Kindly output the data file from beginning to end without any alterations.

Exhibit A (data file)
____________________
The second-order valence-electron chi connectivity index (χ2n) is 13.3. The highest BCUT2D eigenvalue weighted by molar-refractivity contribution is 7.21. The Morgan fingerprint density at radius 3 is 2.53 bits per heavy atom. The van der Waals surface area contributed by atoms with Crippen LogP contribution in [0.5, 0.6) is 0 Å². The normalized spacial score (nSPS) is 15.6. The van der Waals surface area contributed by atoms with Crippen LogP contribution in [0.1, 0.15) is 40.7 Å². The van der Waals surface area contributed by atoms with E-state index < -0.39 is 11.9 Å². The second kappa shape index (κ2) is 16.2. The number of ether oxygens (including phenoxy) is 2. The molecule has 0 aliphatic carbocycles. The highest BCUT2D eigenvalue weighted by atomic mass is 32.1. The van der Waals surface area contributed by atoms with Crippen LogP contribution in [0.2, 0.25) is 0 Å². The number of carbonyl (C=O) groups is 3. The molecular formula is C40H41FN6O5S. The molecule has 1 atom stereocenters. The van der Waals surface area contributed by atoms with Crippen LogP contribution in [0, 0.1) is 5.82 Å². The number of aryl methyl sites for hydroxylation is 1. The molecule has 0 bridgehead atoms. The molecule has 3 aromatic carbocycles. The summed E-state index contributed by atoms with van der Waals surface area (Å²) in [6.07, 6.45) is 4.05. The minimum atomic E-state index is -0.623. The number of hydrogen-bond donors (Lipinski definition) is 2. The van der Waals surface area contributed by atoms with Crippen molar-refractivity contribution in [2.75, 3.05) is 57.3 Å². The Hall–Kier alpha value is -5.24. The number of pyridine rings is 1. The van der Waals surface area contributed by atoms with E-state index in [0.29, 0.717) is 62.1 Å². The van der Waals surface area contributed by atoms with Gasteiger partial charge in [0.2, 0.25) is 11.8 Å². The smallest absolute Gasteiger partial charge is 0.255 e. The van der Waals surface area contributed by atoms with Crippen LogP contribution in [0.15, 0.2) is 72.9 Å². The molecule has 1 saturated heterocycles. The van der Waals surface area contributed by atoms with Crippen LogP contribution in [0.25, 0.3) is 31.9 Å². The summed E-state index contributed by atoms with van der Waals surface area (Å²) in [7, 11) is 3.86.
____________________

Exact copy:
The second-order valence-electron chi connectivity index (χ2n) is 13.3. The highest BCUT2D eigenvalue weighted by molar-refractivity contribution is 7.21. The Morgan fingerprint density at radius 3 is 2.53 bits per heavy atom. The van der Waals surface area contributed by atoms with Crippen LogP contribution in [0.5, 0.6) is 0 Å². The normalized spacial score (nSPS) is 15.6. The van der Waals surface area contributed by atoms with Crippen LogP contribution in [0.1, 0.15) is 40.7 Å². The van der Waals surface area contributed by atoms with E-state index < -0.39 is 11.9 Å². The second kappa shape index (κ2) is 16.2. The number of ether oxygens (including phenoxy) is 2. The molecule has 0 aliphatic carbocycles. The highest BCUT2D eigenvalue weighted by atomic mass is 32.1. The van der Waals surface area contributed by atoms with Crippen LogP contribution in [0.2, 0.25) is 0 Å². The number of carbonyl (C=O) groups is 3. The molecular formula is C40H41FN6O5S. The molecule has 1 atom stereocenters. The van der Waals surface area contributed by atoms with Crippen LogP contribution in [0, 0.1) is 5.82 Å². The number of aryl methyl sites for hydroxylation is 1. The molecule has 0 bridgehead atoms. The molecule has 3 aromatic carbocycles. The summed E-state index contributed by atoms with van der Waals surface area (Å²) in [6.07, 6.45) is 4.05. The minimum atomic E-state index is -0.623. The number of hydrogen-bond donors (Lipinski definition) is 2. The van der Waals surface area contributed by atoms with Crippen molar-refractivity contribution in [2.75, 3.05) is 57.3 Å². The Hall–Kier alpha value is -5.24. The number of pyridine rings is 1. The van der Waals surface area contributed by atoms with E-state index in [0.29, 0.717) is 62.1 Å². The van der Waals surface area contributed by atoms with Gasteiger partial charge in [0.2, 0.25) is 11.8 Å². The smallest absolute Gasteiger partial charge is 0.255 e. The van der Waals surface area contributed by atoms with Crippen LogP contribution in [0.15, 0.2) is 72.9 Å². The molecule has 1 saturated heterocycles. The van der Waals surface area contributed by atoms with Crippen LogP contribution in [0.25, 0.3) is 31.9 Å². The summed E-state index contributed by atoms with van der Waals surface area (Å²) in [7, 11) is 3.86.